# How special relativity leads to Lorentz Invariance of the Maxwell Equations. Differential form will suffice.

How special relativity leads to Lorentz Invariance of the Maxwell Equations. Differential form will suffice.
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Kenley Rasmussen
Due to the constraint $\mathrm{\nabla }\cdot B=0$, there exists a vector potential $A$ such that $B=\mathrm{\nabla }×A$ and ${E}_{j}={\mathrm{\partial }}_{0}{A}_{j}-{\mathrm{\partial }}_{j}{A}_{0}$. In other words, $E$ and $B$ assemble into a "field strength tensor" ${F}_{\mu \nu }={\mathrm{\partial }}_{\mu }{A}_{\nu }-{\mathrm{\partial }}_{\nu }{A}_{\mu }=d{A}_{\mu \nu }$. This is the correct object to reason about when thinking relativistically. It's just a $2$-form, so its transformation rules are simple. We can write Maxwell's equations as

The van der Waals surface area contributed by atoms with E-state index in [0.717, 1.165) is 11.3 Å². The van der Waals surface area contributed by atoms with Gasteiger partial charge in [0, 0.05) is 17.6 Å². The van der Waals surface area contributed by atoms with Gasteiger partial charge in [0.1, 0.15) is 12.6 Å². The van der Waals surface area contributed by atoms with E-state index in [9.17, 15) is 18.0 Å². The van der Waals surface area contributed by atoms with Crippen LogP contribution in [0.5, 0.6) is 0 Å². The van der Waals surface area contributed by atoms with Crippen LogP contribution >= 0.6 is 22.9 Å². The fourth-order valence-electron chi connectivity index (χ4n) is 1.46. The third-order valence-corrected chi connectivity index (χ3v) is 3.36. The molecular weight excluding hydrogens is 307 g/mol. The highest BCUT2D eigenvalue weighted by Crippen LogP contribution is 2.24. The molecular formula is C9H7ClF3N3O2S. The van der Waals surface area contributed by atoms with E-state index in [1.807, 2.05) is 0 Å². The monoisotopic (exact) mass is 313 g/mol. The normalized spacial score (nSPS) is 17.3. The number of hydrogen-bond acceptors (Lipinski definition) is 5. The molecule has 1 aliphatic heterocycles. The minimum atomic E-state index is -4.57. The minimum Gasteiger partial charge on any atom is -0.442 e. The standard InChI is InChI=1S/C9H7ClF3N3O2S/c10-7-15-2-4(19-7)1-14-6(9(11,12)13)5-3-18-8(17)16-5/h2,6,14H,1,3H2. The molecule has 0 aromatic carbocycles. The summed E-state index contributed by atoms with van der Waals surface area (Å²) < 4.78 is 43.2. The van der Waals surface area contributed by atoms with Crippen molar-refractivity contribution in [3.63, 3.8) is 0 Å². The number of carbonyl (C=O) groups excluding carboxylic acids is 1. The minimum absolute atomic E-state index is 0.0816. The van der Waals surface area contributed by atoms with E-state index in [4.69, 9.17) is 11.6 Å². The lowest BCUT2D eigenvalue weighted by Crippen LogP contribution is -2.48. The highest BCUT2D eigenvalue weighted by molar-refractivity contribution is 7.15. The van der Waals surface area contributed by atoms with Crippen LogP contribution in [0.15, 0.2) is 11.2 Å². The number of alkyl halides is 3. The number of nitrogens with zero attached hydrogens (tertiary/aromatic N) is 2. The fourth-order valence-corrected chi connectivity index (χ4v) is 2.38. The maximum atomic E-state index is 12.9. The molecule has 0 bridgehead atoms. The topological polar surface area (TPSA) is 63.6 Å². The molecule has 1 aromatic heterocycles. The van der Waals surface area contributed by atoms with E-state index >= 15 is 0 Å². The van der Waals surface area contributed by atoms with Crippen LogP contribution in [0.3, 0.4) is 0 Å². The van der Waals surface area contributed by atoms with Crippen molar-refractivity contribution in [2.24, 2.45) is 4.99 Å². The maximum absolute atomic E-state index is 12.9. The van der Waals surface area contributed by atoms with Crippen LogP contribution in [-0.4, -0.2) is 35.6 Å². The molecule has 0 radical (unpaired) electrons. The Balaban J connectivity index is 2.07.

$d\ast F=0$
here $\ast$ is the Hodge star. This is clearly invariant under isometries (Lorentz transformations).
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Lance Liu
Another way to see it is when deriving the EM wave equation from Maxwell equations. The Lorentz Invariance means that the amplitude should be symmetric under translations of space and time and rotations. In the wave eq. you have only 2nd derivatives (time and space), hence symmetry under Lorentz is preserved.